His starting point is to conceptualise the world in terms of (a) natural and (b) artificial or human-made systems, e.g. institutions such as governments. All systems draw energy from their environment and, after using it to maintain themselves, dissipate it as (usually) low-grade heat. When a system’s environment changes it must access ‘new’ energy sources or suffer collapse. An ‘adaptive’ system is one which maintains itself in a steady state by finding new energy sources when the environment changes.
Gilchrist identifies the adaptive process as one of, to use Darwin’s phrase, ‘descent with modification’, but ‘descent with modification’ is really just universal selection in action. In a stable environment, natural and human-made systems evolve towards a steady or stable state. However, there is always the lurking contingency that ‘human intervention,’ intentional or unintentional, will change the selection process or the environment such that the system needs to change in order to survive.
This is why humans need to examine the components of the selection process (‘what’s happening’) and choose ‘what-to-do’ actions, which promote society’s values. For example, conservative choices favour stability and progressive choices favour ‘improvement’. Humans need to be ‘intelligent designers’. While we must beware of the possible unintended consequences of our actions, doing nothing, he says, is not an option because the system evolves whether we intervene or not.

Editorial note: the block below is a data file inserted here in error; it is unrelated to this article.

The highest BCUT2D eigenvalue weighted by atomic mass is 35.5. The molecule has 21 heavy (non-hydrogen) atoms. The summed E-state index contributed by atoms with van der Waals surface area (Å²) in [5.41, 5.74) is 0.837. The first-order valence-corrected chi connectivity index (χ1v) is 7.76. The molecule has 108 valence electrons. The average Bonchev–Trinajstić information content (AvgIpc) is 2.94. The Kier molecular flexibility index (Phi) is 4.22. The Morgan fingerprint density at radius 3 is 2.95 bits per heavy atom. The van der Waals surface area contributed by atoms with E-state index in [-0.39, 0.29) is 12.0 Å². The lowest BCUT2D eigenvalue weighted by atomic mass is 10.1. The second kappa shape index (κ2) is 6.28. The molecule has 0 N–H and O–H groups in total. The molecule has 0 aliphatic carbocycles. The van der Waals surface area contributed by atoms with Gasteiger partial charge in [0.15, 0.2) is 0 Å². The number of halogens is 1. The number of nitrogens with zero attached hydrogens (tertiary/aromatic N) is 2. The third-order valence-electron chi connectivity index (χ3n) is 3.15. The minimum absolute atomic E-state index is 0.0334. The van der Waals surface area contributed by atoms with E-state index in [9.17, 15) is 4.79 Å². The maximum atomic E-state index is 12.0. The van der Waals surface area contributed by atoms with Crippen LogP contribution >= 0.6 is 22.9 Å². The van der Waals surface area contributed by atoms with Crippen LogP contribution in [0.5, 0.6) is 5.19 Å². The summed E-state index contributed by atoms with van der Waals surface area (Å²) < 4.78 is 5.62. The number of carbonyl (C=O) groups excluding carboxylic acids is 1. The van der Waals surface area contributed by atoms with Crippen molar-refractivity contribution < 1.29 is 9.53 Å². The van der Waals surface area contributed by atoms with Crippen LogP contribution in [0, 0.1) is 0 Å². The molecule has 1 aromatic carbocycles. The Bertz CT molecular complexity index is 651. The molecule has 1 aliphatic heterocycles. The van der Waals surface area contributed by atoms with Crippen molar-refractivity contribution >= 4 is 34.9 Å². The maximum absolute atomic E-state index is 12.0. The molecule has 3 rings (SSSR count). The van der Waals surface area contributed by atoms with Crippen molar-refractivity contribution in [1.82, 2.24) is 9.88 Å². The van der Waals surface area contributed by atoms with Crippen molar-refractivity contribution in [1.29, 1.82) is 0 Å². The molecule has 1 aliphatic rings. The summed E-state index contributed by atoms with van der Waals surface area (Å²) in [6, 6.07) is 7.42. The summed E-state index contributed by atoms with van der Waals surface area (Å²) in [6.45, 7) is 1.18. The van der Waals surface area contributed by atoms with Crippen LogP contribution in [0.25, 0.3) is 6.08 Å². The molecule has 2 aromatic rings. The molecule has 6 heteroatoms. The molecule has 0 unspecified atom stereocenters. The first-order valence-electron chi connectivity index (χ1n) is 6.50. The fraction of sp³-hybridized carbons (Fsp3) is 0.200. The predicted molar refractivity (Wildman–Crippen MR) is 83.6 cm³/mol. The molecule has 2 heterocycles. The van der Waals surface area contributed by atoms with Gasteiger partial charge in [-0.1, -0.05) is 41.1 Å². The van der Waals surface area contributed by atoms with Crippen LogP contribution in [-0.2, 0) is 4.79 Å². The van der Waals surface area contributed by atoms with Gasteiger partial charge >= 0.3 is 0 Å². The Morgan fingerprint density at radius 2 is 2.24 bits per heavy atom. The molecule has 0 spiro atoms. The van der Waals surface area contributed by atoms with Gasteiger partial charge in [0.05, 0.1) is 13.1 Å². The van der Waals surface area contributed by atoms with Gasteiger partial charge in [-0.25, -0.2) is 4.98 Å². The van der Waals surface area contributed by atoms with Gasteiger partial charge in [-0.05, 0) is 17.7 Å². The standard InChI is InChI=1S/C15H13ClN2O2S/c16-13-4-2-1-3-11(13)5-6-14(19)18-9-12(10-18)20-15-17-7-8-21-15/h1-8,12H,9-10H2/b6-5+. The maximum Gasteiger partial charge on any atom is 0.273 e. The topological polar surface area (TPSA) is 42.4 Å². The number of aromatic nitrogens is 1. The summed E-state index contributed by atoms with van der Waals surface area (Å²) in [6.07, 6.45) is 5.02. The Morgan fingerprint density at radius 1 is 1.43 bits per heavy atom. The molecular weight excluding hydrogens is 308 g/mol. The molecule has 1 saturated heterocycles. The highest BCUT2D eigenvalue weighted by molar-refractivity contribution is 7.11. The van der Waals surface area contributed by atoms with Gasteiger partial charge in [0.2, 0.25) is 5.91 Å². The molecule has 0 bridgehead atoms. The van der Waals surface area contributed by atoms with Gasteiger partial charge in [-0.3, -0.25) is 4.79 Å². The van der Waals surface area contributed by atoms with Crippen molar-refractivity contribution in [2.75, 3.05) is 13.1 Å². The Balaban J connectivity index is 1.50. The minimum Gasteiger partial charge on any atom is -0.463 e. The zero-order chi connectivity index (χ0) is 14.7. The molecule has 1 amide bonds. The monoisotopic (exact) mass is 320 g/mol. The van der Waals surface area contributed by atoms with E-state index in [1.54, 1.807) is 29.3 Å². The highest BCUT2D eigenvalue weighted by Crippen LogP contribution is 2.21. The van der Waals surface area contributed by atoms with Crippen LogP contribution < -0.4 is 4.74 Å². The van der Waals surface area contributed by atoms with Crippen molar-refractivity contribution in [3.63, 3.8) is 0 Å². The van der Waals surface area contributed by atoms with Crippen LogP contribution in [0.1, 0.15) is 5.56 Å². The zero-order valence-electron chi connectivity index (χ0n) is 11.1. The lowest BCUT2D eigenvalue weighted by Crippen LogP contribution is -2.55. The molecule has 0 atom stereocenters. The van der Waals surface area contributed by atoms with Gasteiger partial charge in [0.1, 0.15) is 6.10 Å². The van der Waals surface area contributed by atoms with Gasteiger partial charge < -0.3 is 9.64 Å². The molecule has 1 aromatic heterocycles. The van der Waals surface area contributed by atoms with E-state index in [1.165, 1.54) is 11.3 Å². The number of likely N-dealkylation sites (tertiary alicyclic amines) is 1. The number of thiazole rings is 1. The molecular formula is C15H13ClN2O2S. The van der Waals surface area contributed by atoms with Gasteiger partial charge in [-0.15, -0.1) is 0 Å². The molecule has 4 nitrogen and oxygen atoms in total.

Towards the end of his paper Paul Gilchrist suggests that history is a major source of information as to ‘what’s happening’ and quotes favourably from Harari (2011), including his discussion of the importance of ‘memes’ (which I think are best thought of as ‘cultural genes’). Overall, Gilchrist’s paper has made me think a little more carefully about some of the ideas I wove into my ‘unfinished world view’.